Hiding can work OK when times are good, but it could cause a huge problem if the economics don’t work out. It’s just not worth the risk!

  • Arminius Aurelius says:

    The only other acceptable policy would be if each has a weekly “allowance” of $ XX .00 to buy small needs or wants , otherwise it is imperative to be open and stay on budget.

    • Anders says:

      That’s an idea we sort of use in our newest budget. We have our own “spending-money” budgeted for each of us. It’s like an allowance that we can do what we want with… but we still ask the other if it’s ok anyway. 🙂

      • David Ning says:

        Budgeting to have fun is not only freeing but it’s also good for those (*cough* me *cough*) who find it hard to shell out cash to spend.

        Good for you guys to still ask each other though. That’s so sweet.

  • Kyle Burbank says:

    My wife and I have separate accounts just for variety sake, but we still discuss the vast majority of our purchases. I’d say if I were going to spend more than $40-$50 on something, I’d tell her about it. This is even true of gifts — it’s really our money we’re spending and maybe one of us doesn’t want a $300 gift we don’t need. Great piece, Miranda.

    • David Ning says:

      It sounds like you two are both frugal in nature since you mentioned that your wife may not want an expensive gift from you. This is so awesome because you can really propel your family towards financial independence given some more motivation.

      Cheers in advance to your successful journey ahead!

  • Arminius Aurelius says:

    To me that is totally unacceptable . Marriage is a partnership where you set goals in life and work toward a goal of eventual financial freedom . If each spends behind the others back in order to satisfy your own greedy lust, how can you trust your partner ? Non stop spending leads to poverty .

    • David Ning says:

      Nonstop spending definitely leads to poverty, but I think many couples, since they both earn income now, just keep everything separate and spend as if they are single in the modern day. It doesn’t help when each side doesn’t care enough to ask the other what he/she is spending on either.

      I mean, if you don’t make a serious effort to combine finances, then you will naturally have separate finances right?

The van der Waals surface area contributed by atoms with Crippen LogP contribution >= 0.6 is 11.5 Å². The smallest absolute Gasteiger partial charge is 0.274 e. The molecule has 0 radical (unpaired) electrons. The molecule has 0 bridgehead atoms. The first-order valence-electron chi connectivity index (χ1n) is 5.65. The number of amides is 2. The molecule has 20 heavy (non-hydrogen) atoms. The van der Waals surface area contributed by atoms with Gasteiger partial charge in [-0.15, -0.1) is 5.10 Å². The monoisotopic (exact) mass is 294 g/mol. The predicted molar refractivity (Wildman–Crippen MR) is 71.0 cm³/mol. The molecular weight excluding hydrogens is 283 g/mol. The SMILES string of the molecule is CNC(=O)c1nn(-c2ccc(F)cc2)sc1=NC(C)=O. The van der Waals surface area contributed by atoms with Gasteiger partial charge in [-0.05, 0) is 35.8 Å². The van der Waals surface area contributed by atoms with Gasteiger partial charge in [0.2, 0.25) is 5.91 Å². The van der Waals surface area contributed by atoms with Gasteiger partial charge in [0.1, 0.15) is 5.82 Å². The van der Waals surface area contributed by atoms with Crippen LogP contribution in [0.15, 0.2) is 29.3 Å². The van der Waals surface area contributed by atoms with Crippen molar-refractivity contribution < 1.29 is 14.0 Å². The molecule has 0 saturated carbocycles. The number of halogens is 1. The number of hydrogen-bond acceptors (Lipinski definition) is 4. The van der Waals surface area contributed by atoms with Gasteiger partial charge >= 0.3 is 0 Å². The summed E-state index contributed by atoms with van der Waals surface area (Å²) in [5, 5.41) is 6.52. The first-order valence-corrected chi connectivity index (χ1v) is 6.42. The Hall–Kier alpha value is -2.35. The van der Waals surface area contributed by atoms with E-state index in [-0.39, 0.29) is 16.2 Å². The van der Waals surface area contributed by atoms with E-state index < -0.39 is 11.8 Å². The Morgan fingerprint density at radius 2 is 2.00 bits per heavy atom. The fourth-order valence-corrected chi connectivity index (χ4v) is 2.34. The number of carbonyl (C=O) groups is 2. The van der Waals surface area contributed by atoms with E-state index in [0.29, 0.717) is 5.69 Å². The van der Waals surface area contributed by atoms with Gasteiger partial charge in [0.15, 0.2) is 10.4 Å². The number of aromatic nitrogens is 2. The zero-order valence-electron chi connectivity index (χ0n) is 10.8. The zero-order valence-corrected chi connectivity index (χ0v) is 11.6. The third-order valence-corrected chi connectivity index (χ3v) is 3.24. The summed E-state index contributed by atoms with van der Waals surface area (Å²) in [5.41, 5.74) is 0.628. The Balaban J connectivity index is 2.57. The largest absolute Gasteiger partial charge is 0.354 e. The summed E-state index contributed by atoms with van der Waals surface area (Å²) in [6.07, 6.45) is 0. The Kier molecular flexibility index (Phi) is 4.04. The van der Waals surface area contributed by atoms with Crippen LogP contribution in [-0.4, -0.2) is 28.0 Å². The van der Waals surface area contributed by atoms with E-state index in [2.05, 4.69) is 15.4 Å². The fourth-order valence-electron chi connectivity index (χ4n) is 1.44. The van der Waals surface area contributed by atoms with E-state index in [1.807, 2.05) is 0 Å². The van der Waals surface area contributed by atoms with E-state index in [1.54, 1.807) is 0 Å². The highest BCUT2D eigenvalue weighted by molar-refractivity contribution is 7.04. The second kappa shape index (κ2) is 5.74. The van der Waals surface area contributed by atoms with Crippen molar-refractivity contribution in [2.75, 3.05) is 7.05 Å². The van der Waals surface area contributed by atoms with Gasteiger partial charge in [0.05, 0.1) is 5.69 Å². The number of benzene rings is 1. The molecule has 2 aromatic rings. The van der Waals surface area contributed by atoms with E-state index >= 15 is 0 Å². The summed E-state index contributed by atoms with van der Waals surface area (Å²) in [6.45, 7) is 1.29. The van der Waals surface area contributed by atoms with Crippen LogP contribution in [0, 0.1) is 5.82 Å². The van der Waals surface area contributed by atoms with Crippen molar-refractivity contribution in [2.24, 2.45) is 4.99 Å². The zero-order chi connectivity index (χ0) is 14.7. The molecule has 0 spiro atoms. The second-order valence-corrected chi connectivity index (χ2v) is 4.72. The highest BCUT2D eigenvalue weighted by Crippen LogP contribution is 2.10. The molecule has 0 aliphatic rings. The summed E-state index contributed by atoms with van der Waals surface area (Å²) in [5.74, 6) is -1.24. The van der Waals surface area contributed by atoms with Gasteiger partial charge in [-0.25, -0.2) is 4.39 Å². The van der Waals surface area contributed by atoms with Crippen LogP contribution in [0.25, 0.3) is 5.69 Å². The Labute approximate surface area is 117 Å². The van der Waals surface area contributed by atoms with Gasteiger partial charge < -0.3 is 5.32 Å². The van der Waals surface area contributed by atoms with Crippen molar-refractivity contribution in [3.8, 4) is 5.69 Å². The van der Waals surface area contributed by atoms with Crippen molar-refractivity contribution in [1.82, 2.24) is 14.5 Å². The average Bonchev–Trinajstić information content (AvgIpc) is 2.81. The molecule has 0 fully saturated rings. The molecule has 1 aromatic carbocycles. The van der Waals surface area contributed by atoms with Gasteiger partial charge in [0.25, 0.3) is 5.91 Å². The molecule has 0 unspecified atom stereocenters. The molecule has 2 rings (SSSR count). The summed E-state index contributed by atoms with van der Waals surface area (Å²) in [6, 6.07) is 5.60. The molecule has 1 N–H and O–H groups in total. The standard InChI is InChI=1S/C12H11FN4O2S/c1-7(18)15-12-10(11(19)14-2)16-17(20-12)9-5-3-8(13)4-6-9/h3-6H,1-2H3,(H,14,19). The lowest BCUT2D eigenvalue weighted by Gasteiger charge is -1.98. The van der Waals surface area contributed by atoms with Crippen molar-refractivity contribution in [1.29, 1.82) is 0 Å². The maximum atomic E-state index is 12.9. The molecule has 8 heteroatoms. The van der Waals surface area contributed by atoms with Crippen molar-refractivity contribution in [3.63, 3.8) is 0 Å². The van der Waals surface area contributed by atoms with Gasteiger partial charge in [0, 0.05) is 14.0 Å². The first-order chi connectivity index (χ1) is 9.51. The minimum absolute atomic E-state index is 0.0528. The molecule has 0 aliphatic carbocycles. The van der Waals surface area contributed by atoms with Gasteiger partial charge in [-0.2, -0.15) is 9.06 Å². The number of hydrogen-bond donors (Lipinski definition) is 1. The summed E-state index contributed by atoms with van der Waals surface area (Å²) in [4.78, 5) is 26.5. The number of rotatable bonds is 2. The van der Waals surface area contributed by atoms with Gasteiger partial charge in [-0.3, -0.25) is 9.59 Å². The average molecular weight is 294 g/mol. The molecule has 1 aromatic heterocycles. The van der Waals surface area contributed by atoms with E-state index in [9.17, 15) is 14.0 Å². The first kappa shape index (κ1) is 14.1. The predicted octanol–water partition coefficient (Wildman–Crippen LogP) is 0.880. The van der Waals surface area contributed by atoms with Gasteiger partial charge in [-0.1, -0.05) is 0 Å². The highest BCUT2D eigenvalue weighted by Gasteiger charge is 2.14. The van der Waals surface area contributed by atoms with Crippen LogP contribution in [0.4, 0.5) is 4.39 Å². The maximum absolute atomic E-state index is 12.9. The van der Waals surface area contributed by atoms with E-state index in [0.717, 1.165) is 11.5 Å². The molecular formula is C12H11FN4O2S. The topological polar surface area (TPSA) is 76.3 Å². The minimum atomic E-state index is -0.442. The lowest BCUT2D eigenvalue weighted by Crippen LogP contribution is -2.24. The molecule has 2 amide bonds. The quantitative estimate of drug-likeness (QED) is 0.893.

• Anders says:

    Good article!

    When talking to other married couples about money, I still get surprised sometimes to hear that they keep individual finances within the marriage. I mean, it’s rather common, and it’s probably just me who find it difficult to wrap my head around.

    I think what’s hard for me to understand is how you can have your own economical goals (or lack thereof ) within a marriage. I guess it also comes down to me having a sort of fear about letting the money situation become a problem in the relationship too. Which, unfortunately, isn’t so uncommon and something that shouldn’t be an issue becomes a huge problem. And if you don’t know what the other person spends money on, I think it’s even easier that the situation blows up.

    So I agree fully with the part about communication being the key in this. No matter how you handle the couple-finances it’s so important to talk about it. Even if you might not agree with the other person fully.

    Again, good points in this article. Have a great day!

    • David Ning says:

      Talking about money is the first step to coming up with a plan to increase wealth efficiently. Too many couples keep everything separate and then they waste so many opportunities to scale their efforts. The good news is that the second best time to start is now, but right from the get go is definitely the best time to start open communication about finances.

      Even if you have separate accounts, you and your significant other’s finances should be combined in the sense everybody knows what’s happening with the overall picture.